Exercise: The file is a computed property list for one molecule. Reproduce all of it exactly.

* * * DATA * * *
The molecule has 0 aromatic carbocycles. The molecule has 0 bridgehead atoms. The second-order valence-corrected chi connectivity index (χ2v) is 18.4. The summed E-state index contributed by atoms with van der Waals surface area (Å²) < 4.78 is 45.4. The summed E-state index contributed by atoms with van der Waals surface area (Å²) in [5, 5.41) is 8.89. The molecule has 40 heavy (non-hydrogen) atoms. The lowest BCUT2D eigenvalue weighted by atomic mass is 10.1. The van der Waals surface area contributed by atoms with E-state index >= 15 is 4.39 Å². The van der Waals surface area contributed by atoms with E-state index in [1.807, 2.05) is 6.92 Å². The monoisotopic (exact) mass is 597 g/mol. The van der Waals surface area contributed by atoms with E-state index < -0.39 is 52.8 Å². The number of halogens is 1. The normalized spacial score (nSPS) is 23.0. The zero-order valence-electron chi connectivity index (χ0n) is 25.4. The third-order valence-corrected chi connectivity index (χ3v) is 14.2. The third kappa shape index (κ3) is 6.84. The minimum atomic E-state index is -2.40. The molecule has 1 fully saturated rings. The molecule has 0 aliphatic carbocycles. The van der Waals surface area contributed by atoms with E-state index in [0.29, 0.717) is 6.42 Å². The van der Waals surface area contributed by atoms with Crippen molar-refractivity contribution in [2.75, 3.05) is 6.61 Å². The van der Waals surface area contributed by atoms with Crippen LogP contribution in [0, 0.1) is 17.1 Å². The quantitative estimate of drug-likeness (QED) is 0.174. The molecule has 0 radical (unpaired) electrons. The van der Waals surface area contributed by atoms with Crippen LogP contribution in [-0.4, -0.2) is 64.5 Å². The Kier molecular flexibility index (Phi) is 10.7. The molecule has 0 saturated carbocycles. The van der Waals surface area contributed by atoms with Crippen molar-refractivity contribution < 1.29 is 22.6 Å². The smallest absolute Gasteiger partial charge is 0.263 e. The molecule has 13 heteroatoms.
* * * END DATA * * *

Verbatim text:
The molecule has 0 aromatic carbocycles. The molecule has 0 bridgehead atoms. The second-order valence-corrected chi connectivity index (χ2v) is 18.4. The summed E-state index contributed by atoms with van der Waals surface area (Å²) < 4.78 is 45.4. The summed E-state index contributed by atoms with van der Waals surface area (Å²) in [5, 5.41) is 8.89. The molecule has 40 heavy (non-hydrogen) atoms. The lowest BCUT2D eigenvalue weighted by atomic mass is 10.1. The van der Waals surface area contributed by atoms with E-state index >= 15 is 4.39 Å². The van der Waals surface area contributed by atoms with E-state index in [1.807, 2.05) is 6.92 Å². The monoisotopic (exact) mass is 597 g/mol. The van der Waals surface area contributed by atoms with E-state index < -0.39 is 52.8 Å². The number of halogens is 1. The normalized spacial score (nSPS) is 23.0. The zero-order valence-electron chi connectivity index (χ0n) is 25.4. The third-order valence-corrected chi connectivity index (χ3v) is 14.2. The third kappa shape index (κ3) is 6.84. The minimum atomic E-state index is -2.40. The molecule has 1 fully saturated rings. The molecule has 0 aliphatic carbocycles. The van der Waals surface area contributed by atoms with E-state index in [0.29, 0.717) is 6.42 Å². The van der Waals surface area contributed by atoms with Crippen molar-refractivity contribution in [2.75, 3.05) is 6.61 Å². The van der Waals surface area contributed by atoms with Crippen LogP contribution in [0, 0.1) is 17.1 Å². The quantitative estimate of drug-likeness (QED) is 0.174. The molecule has 0 radical (unpaired) electrons. The van der Waals surface area contributed by atoms with Crippen LogP contribution in [-0.4, -0.2) is 64.5 Å². The Kier molecular flexibility index (Phi) is 10.7. The molecule has 0 saturated carbocycles. The van der Waals surface area contributed by atoms with Crippen molar-refractivity contribution < 1.29 is 22.6 Å². The smallest absolute Gasteiger partial charge is 0.263 e. The molecule has 13 heteroatoms.